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Olympic Figure Skating - send out an SOS (Save Our Skating)


The 2022 Bejing Olympics have come to an end but not before the mandatory scandal that seems endemic before any closing ceremony. Not at all surprising, the Russians were at the heart of the most recent saga.


The backstory is that their star 15 year old figure skater, who was destined to win a gold medal, tested positive for Trimetazidine, a drug which means more endurance which means more ability to train for longer periods which means greater chance for a gold medal, all while still maintaining that stick-thin figure. She was allowed to continue skating while the investigation continued under the belief that to deny her the right to compete would be emotionally destructive. (Did no one think that letting her skate after so much drama and turmoil and upset might not only affect her emotionally but actually traumatize her? At age 15, your emotional regulation is not exactly well-developed.)


So, we get to the proverbial ‘kiss and cry’ area (never so aptly named as in the 2022 Beijing Olympics) on February 17th. The “kiss and cry” written right on the coaches’ lanyards was a true harbinger of the unbelievable, dramatic, overblown, heart-wrenching spectacle that was to unfold. The chosen #1, accused of doping (or, maybe more correctly, being doped), flubbed her program (not surprising due to the chaos) and was, quite literally, traumatized. She finished 4th. The minute she stepped off the ice, her coach chastised her performance. Then, probably recognizing that the eyes of the world were watching, tried to console her and control her sobbing. Simultaneously, the second place Russian teenager threw a tantrum that would make any two year old proud, sobbing and threatening not to go on the podium and never to skate again, yelling that she hated the sport of figure skating. The other Russian officials were scrambling to appease her. The third place Japanese skater who was literally on her knees crying ( apparently with tears of joy and, maybe, shock) had a hard time turning off the fawcet. So, everyone was dripping. The Russian girl who had just won an Olympic gold medal, sat all by herself for a long period, with no hugs, no congratulations, not knowing what to do, and wondering what the heck was happening. Awkward. No one was having fun.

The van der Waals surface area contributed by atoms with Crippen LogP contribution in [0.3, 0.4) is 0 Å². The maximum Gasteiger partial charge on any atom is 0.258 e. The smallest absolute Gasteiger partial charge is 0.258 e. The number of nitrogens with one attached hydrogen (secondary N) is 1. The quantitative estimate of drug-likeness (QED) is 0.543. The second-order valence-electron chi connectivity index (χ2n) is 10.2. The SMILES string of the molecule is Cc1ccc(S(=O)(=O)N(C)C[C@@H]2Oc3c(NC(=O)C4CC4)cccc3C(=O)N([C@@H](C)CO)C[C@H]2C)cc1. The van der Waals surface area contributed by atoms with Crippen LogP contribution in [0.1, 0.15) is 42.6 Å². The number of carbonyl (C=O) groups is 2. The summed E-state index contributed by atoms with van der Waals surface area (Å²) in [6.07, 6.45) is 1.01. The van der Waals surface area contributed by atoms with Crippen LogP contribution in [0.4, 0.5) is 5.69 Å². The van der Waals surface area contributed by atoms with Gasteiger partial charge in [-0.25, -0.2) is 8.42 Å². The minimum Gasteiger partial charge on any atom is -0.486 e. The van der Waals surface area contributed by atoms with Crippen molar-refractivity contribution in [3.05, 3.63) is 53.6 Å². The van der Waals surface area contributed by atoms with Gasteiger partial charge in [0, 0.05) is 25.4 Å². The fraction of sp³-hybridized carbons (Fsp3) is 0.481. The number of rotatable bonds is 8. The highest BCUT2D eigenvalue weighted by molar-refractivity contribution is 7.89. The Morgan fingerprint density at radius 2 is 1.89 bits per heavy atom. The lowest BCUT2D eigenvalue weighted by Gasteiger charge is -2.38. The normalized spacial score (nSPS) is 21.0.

According to WTHR.com, ‘Russian figure skating coach produces champions with propensity for injury, short careers’, the coaching camp for the 15 year old is notorious for hardness. The coach in question has trained figure skaters for eight years, and her skaters dominate competitions if they don't retire as teenagers and/or suffer serious injuries. (Does anyone consider that these young bodies are not even developed and might be more vulnerable to injury when they are endlessly practicing quadruple jumps, even more so if their caloric intake is limited to maintain their twig-like figures?) She focusses on athleticism and a “fearsome work ethic” (I read somewhere that training days last a minimum of 12 hours). She chooses “the most promising Russian skaters”, and her skaters have won the national championships for seven years in a row. President of the International Olympic Committee Thomas Bach stated that he was “very disturbed” and: “When I saw how she (the 15 year old phenom) was received by the closest entourage with such a tremendous coolness, it was chilling to see this.” (au.sports.yahoo.com, “’Chilling’: Olympic boss ‘disturbed by coach’s Kamila Valieva moment”) Does this all sound just a little like a definition of abuse?


In my experience after a career in human services, we know that a scenario ripe for abuse consists of a controlling party (in this case, the Russian federation and the coaches), there is something important at stake (in figure skating, it is the rewards, adoration, an Olympic medal, endorsements, a pro-career), and there is a vulnerable party (underage skaters who are so young, who have spent so much of their life training, that they have virtually NO life experience and, thus, no input).